Why Victim Blame

          When talking about human trafficking unfortunately there is a victim and there is a perpetrator. Human trafficking is a crime; therefore, it is dealt with in a criminal manner where ideally a victim should see some punishment towards their perpetrator. However, there is one big problem in this and that is the idea of victim blaming.

            Victim blaming occurs when the victim of a crime or any wrongful act is held entirely or partially responsible for the harm that befell them. The study of victimology seeks to mitigate the perception of victims as responsible. As a result the wrongdoers, the criminals, the offenders, are often seen as being part of something that was inevitable. As if being sold, bought, used, enslaved, raped, abused, and more is a self-fulled prophecy.

            This is often seen in cases of sex trafficking. As I have discussed in prior blogs, many prostitutes are found as runaway children. The average age of entry into prostitution is 12 or 13 for girls and boys. This is not something that people chose for themselves; however, there is a strong stigma attached with prostitution that allows people to victim blame. When you watch movies, read the news, read a book, prostitutes are portrayed as grown women choosing a life of a sex worker in order to earn money.

Although this may be the case for a few people, many are approached, forced, or coerced into it (trafficked). Once someone is forced into this sex slavery, many are forced into drug addictions. Many are forced to take drugs or drink alcohol, to have sex or to perform sexual acts without consent as well (DARA).  “Drugs such as heroin and methamphetamine are commonly used to make a person become an addict and force them to do the work the traffickers want them to do” (DARA).  If a person if forced into prostitution and drug abuse, many need to stay involved in prostitution as a way to sustain their newly created drug dependency.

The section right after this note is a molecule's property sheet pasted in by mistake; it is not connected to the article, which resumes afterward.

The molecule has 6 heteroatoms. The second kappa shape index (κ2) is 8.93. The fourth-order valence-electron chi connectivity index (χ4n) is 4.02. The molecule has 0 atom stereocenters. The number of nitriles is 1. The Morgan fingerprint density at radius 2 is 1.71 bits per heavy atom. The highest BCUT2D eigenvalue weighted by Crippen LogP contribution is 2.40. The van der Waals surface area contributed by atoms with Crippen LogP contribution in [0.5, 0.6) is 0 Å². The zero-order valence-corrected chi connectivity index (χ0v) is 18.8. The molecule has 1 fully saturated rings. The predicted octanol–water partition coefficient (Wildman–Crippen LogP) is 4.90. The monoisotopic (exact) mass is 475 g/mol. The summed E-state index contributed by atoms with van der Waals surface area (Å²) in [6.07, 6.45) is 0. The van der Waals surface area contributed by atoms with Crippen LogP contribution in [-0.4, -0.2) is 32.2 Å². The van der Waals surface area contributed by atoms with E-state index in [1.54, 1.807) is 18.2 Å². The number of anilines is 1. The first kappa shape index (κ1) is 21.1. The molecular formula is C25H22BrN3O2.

As you can see these men, women, and children are not willing choosing this life. However, the courts and juries continue to place the blame on the victim. Why is this the case?

Well according to Dr. Juliana Breines, victim blaming can occur in array of misfortunes such as; bullying, rape, sexual assault, hazing, poverty, and cases of mental/physical illness. Her theory is that the reason victim blaming occurs is due to vulnerability. She claims that “Victims threaten our sense that the world is a safe and moral place, where good things happen to good people and bad things happen to bad people. When bad things happen to good people, it implies that no one is safe, that no matter how good we are, we too could be vulnerable.” I think that this holds a lot of truth in it.

She further comments on the theory of Dr. Melvin Lener. He points out “that these victim blaming tendencies are rooted in the belief in a just world, a world where actions have predictable consequences and people can control what happens to them.” He syas that people want to believe that justice will come to wrongdoers and good people will be rewarded for doing the right things in life.

I think that many of us can agree that this is flawed thinking, but it’s also common thinking. Victims are very often blamed for the misfortunes that happen to them and this not only hurts them, but our whole societal thinking. What kind of world do we live in where the person who is put through unspeakable pain is to be at fault to what was inflicted upon them?

My Resources: 

http://alcoholrehab.com/drug-addiction/sexual-exploitation-and-substance-abuse/

https://www.psychologytoday.com/blog/in-love-and-war/201311/why-do-we-blame-victims